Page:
Syrian authorities have prepared a draft law under which previously exempt Arab nationals will now need a visa to visit the country, a pro-regime newspaper reported on Monday.
Parliament will discuss "a draft law that regulate the entry and residence of Arabs and foreigners", Al-Watan said.
If approved, the law would require "any person entering or leaving Syria to hold a valid passport" which "would need to be stamped with a visa from one of our diplomatic missions or consulates abroad".
Citizens of from countries neighbouring Syria that have "special, bilateral or international agreements to which Syria is a party" are exempt, Al-Watan said.
Arabs and other foreigners visiting Syria will have to explain the reason for their visit and state their place of residence in the strife-torn country, in addition to proving their solvency, it said.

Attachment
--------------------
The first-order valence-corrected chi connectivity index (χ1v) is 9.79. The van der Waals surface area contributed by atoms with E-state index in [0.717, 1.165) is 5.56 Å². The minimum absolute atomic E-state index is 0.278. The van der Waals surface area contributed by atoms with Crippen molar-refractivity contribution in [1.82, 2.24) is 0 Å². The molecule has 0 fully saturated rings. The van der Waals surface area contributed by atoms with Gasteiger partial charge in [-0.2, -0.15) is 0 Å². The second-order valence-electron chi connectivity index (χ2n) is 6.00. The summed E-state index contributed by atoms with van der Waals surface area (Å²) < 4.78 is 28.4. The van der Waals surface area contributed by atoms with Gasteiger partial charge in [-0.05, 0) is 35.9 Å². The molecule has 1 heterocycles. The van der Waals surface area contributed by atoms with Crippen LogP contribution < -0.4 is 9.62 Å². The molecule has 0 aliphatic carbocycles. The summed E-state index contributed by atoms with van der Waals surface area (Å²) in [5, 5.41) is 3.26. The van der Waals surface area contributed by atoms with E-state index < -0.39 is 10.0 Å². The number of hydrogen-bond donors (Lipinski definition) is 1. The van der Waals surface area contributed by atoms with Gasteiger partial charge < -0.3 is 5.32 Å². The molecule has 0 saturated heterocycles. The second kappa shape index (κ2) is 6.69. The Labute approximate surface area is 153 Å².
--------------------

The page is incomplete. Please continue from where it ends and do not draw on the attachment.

Those convicted of violating the law would face six months to two years in jail and a fine of 50,000 to 100,000 Syrian pounds ($350 to $700).
Anyone caught trying to enter via an illegal crossing will be subject to the same penalties, the report said.
Rebels fighting to topple Assad have taken over several border crossings on the frontiers with Turkey and Iraq.
Nationals of countries "in a state of war" with Syria, or that have severed diplomatic relations with Damascus during the conflict, would have to pay a higher penalty of 50,000 to 200,000 pounds ($350 to $1,400) for not having a valid visa, said the paper.
They would also be jailed for between one and three years.
Anyone caught "entering or leaving Syria illegally, or found at a border area without a valid reason" would also face a year to five years in prison, Al-Watan said.
President Bashar al-Assad's regime has repeatedly blamed violence in the country on "terrorists" entering Syria illegally.
Most Arab states oppose Assad's regime, and in March 2013 its Arab League seat was transferred to the opposition National Coalition.